'It has been a costly journey but we did this to get a competitive edge'

 

It’s the premium business degree, once the key to a better job and it took off in the good years when employers were happy to fund expensive MBAs for their high flying executives. LOUISE HOLDENtalks to one student who still feels the time and expense is still worthwhile

These days you expect people to hold on to what they have and pray for things to get better. However, the demand for MBA programmes is on the rise. Job losses, sectoral decline and uncertainty about the future have prompted former engineers, bankers, marketers and lawyers to invest the redundancy money or the family fortune on a roll of the academic dice.

Mary O’Brien from Tullamore, who is nearing the end of the MBA programme in the UCD Michael Smurfit Graduate Business School, has never shied away from a career gamble. She threw in a permanent job as a teacher for a punt on accountancy. It wasn’t as risky as it seemed.

“I put a lot of time into the process. I tested myself to see where my aptitudes really lay. I was honest about my abilities and ambitions. I knew teaching was not for me, even though the job was there and it was not the best time to leave it.” That was back in the early 90s and Mary qualified as an accountant just as the economy began to go into overdrive. There was a chronic shortage of accountants, especially those with her specialisation in corporate taxation. She spent time in three out of the four top accounting consultancies, before taking on the big job, in taxation policy and research at Chartered Accountants Ireland.

“It was all very promising,” says Mary. “I was travelling to Europe to conferences on common tax policy in the EU. I was dealing with the Revenue Commissioners at the top level. I was getting fantastic experience.” However, Mary could see clouds on the horizon. “A huge amount of people lost jobs in the tax area in the last two years. I was becoming so specialised, and I was concerned about where the jobs might be in the near future. I was also getting itchy feet.” She knew that leaving a permanent job to go back to college in the teeth of a recession was high risk behaviour. “I have a positive belief that something will come out of this. It will open doors for me.” Mary is nearing the end of what she describes as an “intense and exhilarating” year on the MBA programme at UCD’s Smurfit School of Business. “I wanted a broader view of business and that is exactly what I got. Human resources, marketing strategy, decision making, negotiation dynamics, cross cultural studies; leaving here, there will be no aspect of business that I do not have at least an awareness of.”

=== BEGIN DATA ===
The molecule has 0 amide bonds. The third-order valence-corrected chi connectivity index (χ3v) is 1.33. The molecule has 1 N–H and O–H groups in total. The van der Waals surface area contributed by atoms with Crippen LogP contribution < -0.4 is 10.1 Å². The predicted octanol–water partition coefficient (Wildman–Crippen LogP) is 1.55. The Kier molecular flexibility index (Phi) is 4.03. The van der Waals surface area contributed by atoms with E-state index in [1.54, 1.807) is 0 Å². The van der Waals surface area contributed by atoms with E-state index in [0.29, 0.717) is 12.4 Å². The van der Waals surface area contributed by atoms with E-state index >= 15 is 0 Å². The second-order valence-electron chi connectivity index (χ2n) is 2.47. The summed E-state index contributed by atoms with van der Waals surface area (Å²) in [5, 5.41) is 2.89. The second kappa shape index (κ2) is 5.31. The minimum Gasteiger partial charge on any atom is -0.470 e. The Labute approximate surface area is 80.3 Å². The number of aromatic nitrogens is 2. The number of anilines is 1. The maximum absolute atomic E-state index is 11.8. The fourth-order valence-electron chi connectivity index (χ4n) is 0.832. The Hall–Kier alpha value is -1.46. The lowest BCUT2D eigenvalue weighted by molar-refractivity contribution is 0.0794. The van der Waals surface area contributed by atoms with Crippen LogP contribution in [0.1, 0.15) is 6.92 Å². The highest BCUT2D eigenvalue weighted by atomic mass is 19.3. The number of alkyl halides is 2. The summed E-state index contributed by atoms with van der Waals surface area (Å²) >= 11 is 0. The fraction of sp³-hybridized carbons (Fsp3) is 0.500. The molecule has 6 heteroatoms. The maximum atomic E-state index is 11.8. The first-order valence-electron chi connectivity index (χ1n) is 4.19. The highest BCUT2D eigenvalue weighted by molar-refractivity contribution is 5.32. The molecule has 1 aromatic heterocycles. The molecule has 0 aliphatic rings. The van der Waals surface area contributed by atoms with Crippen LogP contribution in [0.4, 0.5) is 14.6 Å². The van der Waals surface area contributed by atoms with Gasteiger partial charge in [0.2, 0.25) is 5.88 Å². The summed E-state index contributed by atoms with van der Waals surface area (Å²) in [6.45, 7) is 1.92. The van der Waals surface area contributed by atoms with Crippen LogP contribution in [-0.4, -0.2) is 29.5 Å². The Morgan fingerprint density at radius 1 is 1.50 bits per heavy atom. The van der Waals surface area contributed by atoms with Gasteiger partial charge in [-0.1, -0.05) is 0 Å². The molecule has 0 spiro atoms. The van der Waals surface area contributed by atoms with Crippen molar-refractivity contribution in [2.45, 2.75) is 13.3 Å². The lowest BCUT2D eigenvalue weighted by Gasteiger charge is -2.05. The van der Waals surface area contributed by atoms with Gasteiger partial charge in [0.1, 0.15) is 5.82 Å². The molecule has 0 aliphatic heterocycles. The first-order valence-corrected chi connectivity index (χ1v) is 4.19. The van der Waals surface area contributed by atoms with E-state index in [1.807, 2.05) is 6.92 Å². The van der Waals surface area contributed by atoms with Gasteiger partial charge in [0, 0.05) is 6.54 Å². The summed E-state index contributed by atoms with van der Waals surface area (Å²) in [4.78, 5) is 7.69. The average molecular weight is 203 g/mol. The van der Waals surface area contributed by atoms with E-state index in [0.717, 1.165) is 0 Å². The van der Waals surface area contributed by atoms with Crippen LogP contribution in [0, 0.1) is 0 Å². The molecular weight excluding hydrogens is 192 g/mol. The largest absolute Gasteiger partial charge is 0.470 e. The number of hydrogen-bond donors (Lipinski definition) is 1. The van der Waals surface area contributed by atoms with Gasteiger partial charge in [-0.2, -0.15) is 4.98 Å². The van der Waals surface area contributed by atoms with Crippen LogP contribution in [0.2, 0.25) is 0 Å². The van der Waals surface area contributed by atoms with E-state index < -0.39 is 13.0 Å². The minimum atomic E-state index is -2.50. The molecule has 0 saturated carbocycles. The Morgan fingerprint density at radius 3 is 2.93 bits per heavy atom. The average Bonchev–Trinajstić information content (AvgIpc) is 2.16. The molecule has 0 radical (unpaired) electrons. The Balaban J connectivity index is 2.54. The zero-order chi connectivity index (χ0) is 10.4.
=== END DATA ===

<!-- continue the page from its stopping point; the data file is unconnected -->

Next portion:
As part of the programme she travelled to China to met business people of all backgrounds there, and worked in an advisory capacity with the National Folklore Collection in UCD. Working with 40 other MBA students on case studies and projects of various sorts, she learned about sectors previously beyond her ken.

However, six weeks from close of play, the future is far from certain for any of them. There are people on the course who came to the MBA after losing jobs, she admits, and they will face a tight market in July. Some are already talking of going abroad, but Mary is determined to stick it out in Ireland. She hopes to take advantage of the shifting sands.

“Tax policy and research is not high on the national agenda at the moment. I have been examining alternative career options in detail with my careers manager here in Smurfit, and I have identified an area, ‘interim management’ which appeals to me at the moment,” she says.